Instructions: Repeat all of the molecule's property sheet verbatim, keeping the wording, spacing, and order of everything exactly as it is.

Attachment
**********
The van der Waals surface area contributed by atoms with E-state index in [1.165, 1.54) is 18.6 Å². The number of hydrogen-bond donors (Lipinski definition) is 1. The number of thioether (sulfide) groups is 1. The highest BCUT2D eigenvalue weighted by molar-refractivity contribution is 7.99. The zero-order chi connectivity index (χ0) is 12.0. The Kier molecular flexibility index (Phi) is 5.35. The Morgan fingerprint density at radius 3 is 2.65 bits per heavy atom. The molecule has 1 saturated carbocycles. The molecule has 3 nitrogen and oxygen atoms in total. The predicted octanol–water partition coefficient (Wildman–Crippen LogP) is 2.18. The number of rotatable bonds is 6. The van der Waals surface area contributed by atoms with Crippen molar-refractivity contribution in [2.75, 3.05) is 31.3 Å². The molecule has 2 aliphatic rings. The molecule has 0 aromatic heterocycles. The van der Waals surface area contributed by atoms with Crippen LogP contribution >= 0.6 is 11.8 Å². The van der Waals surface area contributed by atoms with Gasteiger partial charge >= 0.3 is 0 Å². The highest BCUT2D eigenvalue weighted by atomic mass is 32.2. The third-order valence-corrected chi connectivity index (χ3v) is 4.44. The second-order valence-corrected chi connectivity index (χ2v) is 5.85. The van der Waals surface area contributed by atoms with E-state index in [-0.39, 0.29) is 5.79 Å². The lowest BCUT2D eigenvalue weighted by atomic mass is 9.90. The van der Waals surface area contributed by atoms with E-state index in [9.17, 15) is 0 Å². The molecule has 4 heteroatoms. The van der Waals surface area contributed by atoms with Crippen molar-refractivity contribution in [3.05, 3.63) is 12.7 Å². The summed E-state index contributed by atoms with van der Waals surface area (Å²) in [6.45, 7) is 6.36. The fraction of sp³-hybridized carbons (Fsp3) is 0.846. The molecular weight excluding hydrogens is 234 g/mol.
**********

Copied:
The van der Waals surface area contributed by atoms with E-state index in [1.165, 1.54) is 18.6 Å². The number of hydrogen-bond donors (Lipinski definition) is 1. The number of thioether (sulfide) groups is 1. The highest BCUT2D eigenvalue weighted by molar-refractivity contribution is 7.99. The zero-order chi connectivity index (χ0) is 12.0. The Kier molecular flexibility index (Phi) is 5.35. The Morgan fingerprint density at radius 3 is 2.65 bits per heavy atom. The molecule has 1 saturated carbocycles. The molecule has 3 nitrogen and oxygen atoms in total. The predicted octanol–water partition coefficient (Wildman–Crippen LogP) is 2.18. The number of rotatable bonds is 6. The van der Waals surface area contributed by atoms with Crippen molar-refractivity contribution in [2.75, 3.05) is 31.3 Å². The molecule has 2 aliphatic rings. The molecule has 0 aromatic heterocycles. The van der Waals surface area contributed by atoms with Crippen LogP contribution >= 0.6 is 11.8 Å². The van der Waals surface area contributed by atoms with Gasteiger partial charge >= 0.3 is 0 Å². The highest BCUT2D eigenvalue weighted by atomic mass is 32.2. The third-order valence-corrected chi connectivity index (χ3v) is 4.44. The second-order valence-corrected chi connectivity index (χ2v) is 5.85. The van der Waals surface area contributed by atoms with E-state index in [-0.39, 0.29) is 5.79 Å². The lowest BCUT2D eigenvalue weighted by atomic mass is 9.90. The van der Waals surface area contributed by atoms with E-state index in [9.17, 15) is 0 Å². The molecule has 4 heteroatoms. The van der Waals surface area contributed by atoms with Crippen molar-refractivity contribution in [3.05, 3.63) is 12.7 Å². The summed E-state index contributed by atoms with van der Waals surface area (Å²) in [6.45, 7) is 6.36. The fraction of sp³-hybridized carbons (Fsp3) is 0.846. The molecular weight excluding hydrogens is 234 g/mol.